Abstract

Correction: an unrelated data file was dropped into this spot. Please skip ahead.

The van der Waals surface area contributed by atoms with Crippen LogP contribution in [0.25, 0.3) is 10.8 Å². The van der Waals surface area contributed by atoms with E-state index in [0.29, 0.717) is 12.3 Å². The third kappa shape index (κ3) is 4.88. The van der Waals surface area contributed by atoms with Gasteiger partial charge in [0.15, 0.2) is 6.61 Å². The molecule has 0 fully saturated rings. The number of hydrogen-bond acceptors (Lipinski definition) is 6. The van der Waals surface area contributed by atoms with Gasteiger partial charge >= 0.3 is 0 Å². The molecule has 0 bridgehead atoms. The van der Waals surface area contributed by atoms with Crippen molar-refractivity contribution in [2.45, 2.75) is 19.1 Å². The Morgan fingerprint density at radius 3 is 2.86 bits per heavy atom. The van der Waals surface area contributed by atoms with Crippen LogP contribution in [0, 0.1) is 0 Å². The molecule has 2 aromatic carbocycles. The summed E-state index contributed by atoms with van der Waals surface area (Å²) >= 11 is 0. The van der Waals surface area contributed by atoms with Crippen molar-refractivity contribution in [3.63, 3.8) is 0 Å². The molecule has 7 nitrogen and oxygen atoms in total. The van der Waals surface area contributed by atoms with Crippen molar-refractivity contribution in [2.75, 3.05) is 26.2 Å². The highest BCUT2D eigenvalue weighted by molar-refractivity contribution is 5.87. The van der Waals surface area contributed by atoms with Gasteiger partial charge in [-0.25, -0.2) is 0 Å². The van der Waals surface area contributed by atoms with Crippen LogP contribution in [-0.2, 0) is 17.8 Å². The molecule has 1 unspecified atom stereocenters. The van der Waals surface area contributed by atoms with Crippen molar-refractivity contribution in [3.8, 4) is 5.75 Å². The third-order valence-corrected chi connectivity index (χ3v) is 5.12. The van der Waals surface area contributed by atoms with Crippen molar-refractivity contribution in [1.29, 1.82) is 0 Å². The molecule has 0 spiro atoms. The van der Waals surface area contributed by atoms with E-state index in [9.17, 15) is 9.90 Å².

Archean gold-bearing quartz veins at the Sigma mine occur in deformed metavolcanics intruded by two generations of preore porphyries. The veins were emplaced during a late compressional tectonic event and they consist primarily of quartz, tourmaline, carbonates, pyrite, and scheelite. Vein minerals have been deformed and are also cut by abundant healed fractures outlined by fluid inclusions. In the veins, gold typically occurs in late fractures and in recrystallized quartz. Microthermometric, SEM-EDA, leachate analysis, and gas chromatographic techniques were used to study fluid inclusions in quartz.Most fluid inclusions at Sigma occur in late fractures and are secondary. The fluid inclusions are commonly found in fractures parallel to, or less commonly within, gold-bearing fractures and are genetically related to the gold. Three types of fluid inclusions are identified: (1) high-salinity Na-Ca-Cl aqueous inclusions (25-34 wt % salt) with small amounts of CO 2 , some containing halite, calcite, and nahcolite (?) as daughter minerals; (2) CO 2 -rich inclusions containing small amounts of H 2 O and CH 4 ; and (3) low-salinity H 2 O-CO 2 inclusions (<10 equiv wt % NaCl) with CO 2 contents which are variable but commonly in the range of 15 to 30 mole percent CO 2 . Leachate analyses show that, in addition to Na and Ca, the aqueous fluids contain minor amounts of K, Fe, Mg, and Li. Homogenization temperatures of H 2 O-CO 2 inclusions with constant phase ratios range from 285 degrees to 395 degrees C; those of aqueous inclusions range from 60 degrees to 295 degrees C.The aqueous and CO 2 -rich inclusions are interpreted to have trapped two coexisting fluids resulting from the unmixing of a homogeneous H 2 O-CO 2 parent fluid, itself occasionally trapped in late fractures. The ore-bearing fluid is interpreted to be a low-salinity (<10 equiv wt % NaCl) fluid containing 15 to 30 mole percent CO 2 , at minimum temperatures in the range of 285 degrees to 395 degrees C. The relatively low homogenization temperatures of aqueous inclusions are interpreted to be the result of CO 2 effervescence from a CO 2 -saturated aqueous fluid due to pressure fluctuations at the time of entrapment. It is also proposed that the onset of gold deposition is related to the onset of fluid unmixing.

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